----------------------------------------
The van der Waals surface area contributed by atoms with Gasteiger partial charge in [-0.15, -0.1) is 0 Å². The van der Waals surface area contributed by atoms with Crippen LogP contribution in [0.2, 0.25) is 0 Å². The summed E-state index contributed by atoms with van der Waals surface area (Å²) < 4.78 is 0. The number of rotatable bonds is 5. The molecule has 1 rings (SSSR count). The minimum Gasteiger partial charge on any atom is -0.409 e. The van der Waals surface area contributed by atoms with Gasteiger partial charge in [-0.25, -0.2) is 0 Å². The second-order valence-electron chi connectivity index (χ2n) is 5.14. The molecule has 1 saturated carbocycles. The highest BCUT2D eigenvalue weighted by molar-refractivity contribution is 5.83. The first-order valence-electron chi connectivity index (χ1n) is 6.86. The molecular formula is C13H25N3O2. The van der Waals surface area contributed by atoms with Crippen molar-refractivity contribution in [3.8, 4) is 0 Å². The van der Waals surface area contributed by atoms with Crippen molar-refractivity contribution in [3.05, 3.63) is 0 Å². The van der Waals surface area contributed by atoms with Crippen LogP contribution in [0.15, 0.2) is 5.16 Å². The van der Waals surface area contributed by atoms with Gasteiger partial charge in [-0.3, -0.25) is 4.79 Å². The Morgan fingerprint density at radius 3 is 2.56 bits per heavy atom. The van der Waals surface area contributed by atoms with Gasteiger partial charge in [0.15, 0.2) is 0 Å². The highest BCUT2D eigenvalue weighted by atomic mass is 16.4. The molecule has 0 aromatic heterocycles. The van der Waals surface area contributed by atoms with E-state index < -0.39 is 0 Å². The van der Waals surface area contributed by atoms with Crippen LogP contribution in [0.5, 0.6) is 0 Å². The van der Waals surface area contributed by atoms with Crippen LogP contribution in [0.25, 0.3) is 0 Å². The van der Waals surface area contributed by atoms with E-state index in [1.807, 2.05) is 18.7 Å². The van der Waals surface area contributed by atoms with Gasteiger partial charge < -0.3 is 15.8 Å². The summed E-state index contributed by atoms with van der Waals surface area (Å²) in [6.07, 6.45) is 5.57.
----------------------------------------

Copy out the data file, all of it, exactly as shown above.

The van der Waals surface area contributed by atoms with Gasteiger partial charge in [-0.15, -0.1) is 0 Å². The van der Waals surface area contributed by atoms with Crippen LogP contribution in [0.2, 0.25) is 0 Å². The summed E-state index contributed by atoms with van der Waals surface area (Å²) < 4.78 is 0. The number of rotatable bonds is 5. The molecule has 1 rings (SSSR count). The minimum Gasteiger partial charge on any atom is -0.409 e. The van der Waals surface area contributed by atoms with Gasteiger partial charge in [-0.25, -0.2) is 0 Å². The second-order valence-electron chi connectivity index (χ2n) is 5.14. The molecule has 1 saturated carbocycles. The highest BCUT2D eigenvalue weighted by molar-refractivity contribution is 5.83. The first-order valence-electron chi connectivity index (χ1n) is 6.86. The molecular formula is C13H25N3O2. The van der Waals surface area contributed by atoms with Crippen molar-refractivity contribution in [3.8, 4) is 0 Å². The van der Waals surface area contributed by atoms with Crippen molar-refractivity contribution in [3.05, 3.63) is 0 Å². The van der Waals surface area contributed by atoms with Crippen LogP contribution in [0.15, 0.2) is 5.16 Å². The van der Waals surface area contributed by atoms with Gasteiger partial charge in [-0.3, -0.25) is 4.79 Å². The Morgan fingerprint density at radius 3 is 2.56 bits per heavy atom. The van der Waals surface area contributed by atoms with Gasteiger partial charge in [0.15, 0.2) is 0 Å². The highest BCUT2D eigenvalue weighted by atomic mass is 16.4. The molecule has 0 aromatic heterocycles. The van der Waals surface area contributed by atoms with E-state index < -0.39 is 0 Å². The van der Waals surface area contributed by atoms with Crippen LogP contribution in [0.5, 0.6) is 0 Å². The van der Waals surface area contributed by atoms with Crippen LogP contribution in [0.25, 0.3) is 0 Å². The van der Waals surface area contributed by atoms with E-state index in [1.807, 2.05) is 18.7 Å². The van der Waals surface area contributed by atoms with Gasteiger partial charge < -0.3 is 15.8 Å². The summed E-state index contributed by atoms with van der Waals surface area (Å²) in [6.07, 6.45) is 5.57.